Cnet – The Wii U’s TVii platform is an ambitious bid to offer control of your living room, with more in common with Google TV than the competing Xbox 360 or PS3.
As expected, Nintendo finally announced pricing and a release date for the upcoming Wii U, but the biggest surprise of the company’s press conference was the announcement of TVii — Nintendo’s pitch to be the centerpiece of your home entertainment experience.
It’s no shock that Nintendo is integrating streaming-video services like Netflix, Amazon Instant, Hulu Plus, and YouTube into the Wii U, but TVii is a far more ambitious platform, capable of cross-platform search through both streaming-video services and live TV listings, providing complementary second-screen information on the GamePad screen, and controlling your DVR and other home theater components like a universal remote. That’s a step further than even the Xbox 360’s impressive TV efforts.
In fact, the proper comparison for TVii isn’t any of the streaming portals on the PS3 or Xbox 360– it’s Google TV with products like the Vizio Co-Star and Sony NSZ-GS7. And while that may seem like an ominous analogy given Google TV’s struggles, at first glance Nintendo’s TVii seems like a much more accessible take on the same concept.
The Wii U GamePad is your universal remote
It was easy to miss in Nintendo’s press conference, but the main thrust of the TVii experience is that the Wii U GamePad is an uber-universal remote for your living room. The GamePad itself sends out remote commands via a built-in IR blaster, so it can control your cable box and TV. At least that’s the pitch; it’s tough to tell without trying it out whether it will achieve the simplicity of a great, activity-based universal remote like a Logitech Harmony.
Full control of all your gear is exactly what Google TV’s been trying to do, but its overcomplicated remotes have doomed it. The TVii’s touch-pad-centered interface seems like a much smarter, less intimidating approach.
Cross-platform browsing and search
TVii also attempts to unify all your video content (streaming, live TV, and recorded shows) into a single integrated interface. You browse or search for a show, and TVii tells you where you can watch it.
Again, the ability to browse and search video content — regardless of where it resides — is exactly the pitch for Google TV. But so far the TVii’s interface looks a lot easier to use, especially since you’re navigating a touch screen, rather than an onscreen interface. (The Xbox 360 can also search through live TV content through its specialized Fios and Comcast apps, but those apps don’t offer all the channels available on your cable box.)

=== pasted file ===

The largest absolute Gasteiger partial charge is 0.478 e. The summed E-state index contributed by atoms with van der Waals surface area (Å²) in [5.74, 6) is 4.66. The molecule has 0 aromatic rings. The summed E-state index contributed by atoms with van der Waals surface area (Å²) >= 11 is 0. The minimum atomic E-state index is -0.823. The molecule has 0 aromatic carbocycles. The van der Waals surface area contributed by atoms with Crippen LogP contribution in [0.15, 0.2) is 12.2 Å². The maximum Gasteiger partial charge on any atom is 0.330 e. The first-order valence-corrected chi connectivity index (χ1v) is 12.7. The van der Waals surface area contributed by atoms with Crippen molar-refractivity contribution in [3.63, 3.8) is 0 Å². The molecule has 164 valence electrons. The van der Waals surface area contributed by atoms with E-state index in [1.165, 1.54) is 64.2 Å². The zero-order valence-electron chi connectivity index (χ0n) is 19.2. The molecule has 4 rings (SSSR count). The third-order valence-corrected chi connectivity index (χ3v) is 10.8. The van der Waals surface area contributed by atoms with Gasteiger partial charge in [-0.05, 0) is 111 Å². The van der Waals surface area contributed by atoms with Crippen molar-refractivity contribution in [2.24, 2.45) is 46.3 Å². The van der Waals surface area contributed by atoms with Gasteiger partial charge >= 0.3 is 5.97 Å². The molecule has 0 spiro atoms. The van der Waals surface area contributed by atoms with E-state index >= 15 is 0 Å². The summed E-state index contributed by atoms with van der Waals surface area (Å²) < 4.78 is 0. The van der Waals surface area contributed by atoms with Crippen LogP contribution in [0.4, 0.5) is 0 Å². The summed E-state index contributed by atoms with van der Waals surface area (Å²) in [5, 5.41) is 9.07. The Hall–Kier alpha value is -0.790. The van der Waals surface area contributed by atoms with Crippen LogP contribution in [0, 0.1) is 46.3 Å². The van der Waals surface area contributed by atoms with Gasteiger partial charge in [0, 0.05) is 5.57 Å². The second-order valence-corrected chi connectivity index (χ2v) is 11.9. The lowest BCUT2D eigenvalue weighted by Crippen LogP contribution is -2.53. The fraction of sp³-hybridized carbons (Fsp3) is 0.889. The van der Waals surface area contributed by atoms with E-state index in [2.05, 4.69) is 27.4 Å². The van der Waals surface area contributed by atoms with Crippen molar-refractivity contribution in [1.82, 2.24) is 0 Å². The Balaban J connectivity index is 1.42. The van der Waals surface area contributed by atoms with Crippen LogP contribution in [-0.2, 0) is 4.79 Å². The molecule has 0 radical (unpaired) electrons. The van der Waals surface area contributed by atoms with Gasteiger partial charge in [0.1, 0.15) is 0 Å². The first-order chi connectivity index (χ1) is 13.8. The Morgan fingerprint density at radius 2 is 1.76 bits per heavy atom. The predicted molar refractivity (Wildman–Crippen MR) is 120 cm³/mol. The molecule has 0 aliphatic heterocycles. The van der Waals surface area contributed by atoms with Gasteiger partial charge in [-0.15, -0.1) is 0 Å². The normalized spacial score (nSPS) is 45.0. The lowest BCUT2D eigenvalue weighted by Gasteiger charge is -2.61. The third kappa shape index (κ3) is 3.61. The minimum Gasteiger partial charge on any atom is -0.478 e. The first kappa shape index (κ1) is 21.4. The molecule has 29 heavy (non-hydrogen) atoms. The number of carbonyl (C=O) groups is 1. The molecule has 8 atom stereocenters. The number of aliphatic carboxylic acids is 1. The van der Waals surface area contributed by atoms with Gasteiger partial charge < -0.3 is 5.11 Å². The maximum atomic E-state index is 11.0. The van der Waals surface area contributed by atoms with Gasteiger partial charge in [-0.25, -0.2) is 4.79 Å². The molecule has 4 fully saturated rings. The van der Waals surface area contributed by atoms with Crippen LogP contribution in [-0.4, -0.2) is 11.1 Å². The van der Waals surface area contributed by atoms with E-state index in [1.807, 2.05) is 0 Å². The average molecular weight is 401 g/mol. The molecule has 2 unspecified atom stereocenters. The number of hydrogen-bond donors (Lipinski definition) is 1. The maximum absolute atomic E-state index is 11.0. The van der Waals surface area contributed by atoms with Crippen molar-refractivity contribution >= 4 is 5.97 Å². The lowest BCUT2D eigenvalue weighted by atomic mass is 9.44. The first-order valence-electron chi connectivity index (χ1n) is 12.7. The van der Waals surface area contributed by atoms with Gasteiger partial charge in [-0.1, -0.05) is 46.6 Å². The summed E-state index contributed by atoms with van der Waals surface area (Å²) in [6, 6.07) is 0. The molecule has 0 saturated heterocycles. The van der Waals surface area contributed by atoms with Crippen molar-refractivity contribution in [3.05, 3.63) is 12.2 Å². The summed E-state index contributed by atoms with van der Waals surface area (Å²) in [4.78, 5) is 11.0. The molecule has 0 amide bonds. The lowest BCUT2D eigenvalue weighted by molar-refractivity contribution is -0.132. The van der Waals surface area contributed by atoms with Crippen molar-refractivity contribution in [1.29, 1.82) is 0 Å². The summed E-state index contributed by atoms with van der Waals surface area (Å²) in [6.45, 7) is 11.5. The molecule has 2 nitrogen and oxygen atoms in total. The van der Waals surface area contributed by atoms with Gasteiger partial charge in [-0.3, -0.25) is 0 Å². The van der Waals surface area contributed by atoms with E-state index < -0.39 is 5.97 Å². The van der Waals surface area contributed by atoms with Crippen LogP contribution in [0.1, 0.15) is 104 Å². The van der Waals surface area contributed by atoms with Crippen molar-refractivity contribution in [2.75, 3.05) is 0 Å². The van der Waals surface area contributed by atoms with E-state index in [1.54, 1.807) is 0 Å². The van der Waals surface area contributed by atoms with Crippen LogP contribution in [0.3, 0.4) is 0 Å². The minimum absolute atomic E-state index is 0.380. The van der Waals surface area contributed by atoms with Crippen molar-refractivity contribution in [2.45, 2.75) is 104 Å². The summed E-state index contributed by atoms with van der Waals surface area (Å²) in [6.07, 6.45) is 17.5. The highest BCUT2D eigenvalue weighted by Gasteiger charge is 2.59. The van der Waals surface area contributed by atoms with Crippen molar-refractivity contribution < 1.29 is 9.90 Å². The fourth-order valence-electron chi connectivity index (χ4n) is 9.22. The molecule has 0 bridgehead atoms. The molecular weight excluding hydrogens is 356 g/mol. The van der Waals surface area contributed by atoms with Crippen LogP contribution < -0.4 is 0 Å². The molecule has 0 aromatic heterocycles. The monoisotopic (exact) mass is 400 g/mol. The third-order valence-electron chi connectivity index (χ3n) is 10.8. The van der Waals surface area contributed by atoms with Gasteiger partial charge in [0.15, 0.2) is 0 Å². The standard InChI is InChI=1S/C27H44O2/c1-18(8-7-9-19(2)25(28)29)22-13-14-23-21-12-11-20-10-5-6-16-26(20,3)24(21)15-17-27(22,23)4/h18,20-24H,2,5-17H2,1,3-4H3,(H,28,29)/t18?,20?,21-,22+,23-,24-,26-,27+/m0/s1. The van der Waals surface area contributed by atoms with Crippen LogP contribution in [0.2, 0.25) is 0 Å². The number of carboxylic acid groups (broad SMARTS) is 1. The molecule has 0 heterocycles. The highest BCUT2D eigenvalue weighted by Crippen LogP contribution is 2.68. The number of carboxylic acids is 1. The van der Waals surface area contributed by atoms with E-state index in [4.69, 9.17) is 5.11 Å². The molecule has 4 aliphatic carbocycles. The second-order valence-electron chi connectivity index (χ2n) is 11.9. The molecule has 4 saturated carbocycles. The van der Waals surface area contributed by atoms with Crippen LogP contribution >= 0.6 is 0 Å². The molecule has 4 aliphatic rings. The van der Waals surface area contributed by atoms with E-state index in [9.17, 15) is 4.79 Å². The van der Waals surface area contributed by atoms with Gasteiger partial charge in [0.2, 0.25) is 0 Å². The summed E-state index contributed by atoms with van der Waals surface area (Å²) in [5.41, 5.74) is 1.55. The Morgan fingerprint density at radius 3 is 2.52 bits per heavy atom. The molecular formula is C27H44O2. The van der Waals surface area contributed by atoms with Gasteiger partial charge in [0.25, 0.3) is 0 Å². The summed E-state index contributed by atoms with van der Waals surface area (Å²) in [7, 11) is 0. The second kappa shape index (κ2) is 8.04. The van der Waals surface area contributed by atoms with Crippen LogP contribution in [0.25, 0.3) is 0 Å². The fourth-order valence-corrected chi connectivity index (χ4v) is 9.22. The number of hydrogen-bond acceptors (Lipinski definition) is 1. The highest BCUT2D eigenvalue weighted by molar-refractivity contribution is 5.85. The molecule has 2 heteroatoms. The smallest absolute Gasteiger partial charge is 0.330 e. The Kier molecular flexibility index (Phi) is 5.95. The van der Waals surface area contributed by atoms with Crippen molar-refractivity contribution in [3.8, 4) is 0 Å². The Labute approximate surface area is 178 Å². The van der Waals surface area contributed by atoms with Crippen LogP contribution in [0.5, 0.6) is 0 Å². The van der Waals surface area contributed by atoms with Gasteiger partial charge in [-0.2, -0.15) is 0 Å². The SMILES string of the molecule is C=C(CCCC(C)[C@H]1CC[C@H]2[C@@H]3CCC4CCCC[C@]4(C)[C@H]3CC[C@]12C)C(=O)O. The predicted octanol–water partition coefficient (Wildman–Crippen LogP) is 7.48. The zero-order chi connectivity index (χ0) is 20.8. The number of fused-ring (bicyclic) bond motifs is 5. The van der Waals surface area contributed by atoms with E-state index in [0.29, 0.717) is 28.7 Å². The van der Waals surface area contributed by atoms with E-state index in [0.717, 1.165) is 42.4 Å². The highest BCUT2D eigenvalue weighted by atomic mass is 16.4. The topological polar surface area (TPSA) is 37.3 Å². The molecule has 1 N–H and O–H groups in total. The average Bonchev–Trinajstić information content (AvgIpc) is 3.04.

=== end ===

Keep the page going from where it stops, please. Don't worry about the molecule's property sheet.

Still, there’s plenty of reason for skepticism over how well Nintendo will be able to integrate with cable and satellite DVRs. While Nintendo touted TVii’s TiVo integration, other TV providers weren’t mentioned, although Nintendo says it will work with all major cable and satellite providers, plus over-the-air broadcasts. But the devil is in the details; Google TV technically works with all cable and satellite providers, but only offers deep integration with Dish Network. If Nintendo is similarly limited to TiVo, it won’t work as seamlessly as you’d like with other DVRs.
Worthwhile second-screen information?
TVii is also promising an interactive second-screen experience on the GamePad’s screen when you’re watching live and recorded baseball, basketball, and football games. So if you’re watching college football, you can use the GamePad to get additional stats and scores, all powered by i.TV. (Regular TV shows and movies will get a less interactive experience with info from IMDb and Wikipedia.)
I’m generally a “second-screen” skeptic, having seen too many underwhelming apps touting a more “immersive experience,” but Nintendo’s implementation seems like it could actually be worthwhile.
TVii also offers the ability to set up individual profiles, so each user can get a customized interface and recommendations. Nothing revolutionary, but it should make it easier to find the content you’re looking for, without sifting through channels and recommendations that don’t apply to you.
Promising, but too early to tell
Nintendo has tended to lag behind Microsoft and Sony on the home entertainment front, but TVii is an interesting direction that fits well with Nintendo’s family-centered approach to gaming. Of course, it all depends on how well it actually works and there are still plenty of unanswered questions, especially regarding cable and satellite box integration.
But I think it’s a mistake to discount TVii based on Nintendo’s reputation, which looks to accomplish much of what Google TV is trying to do in a much more accessible package.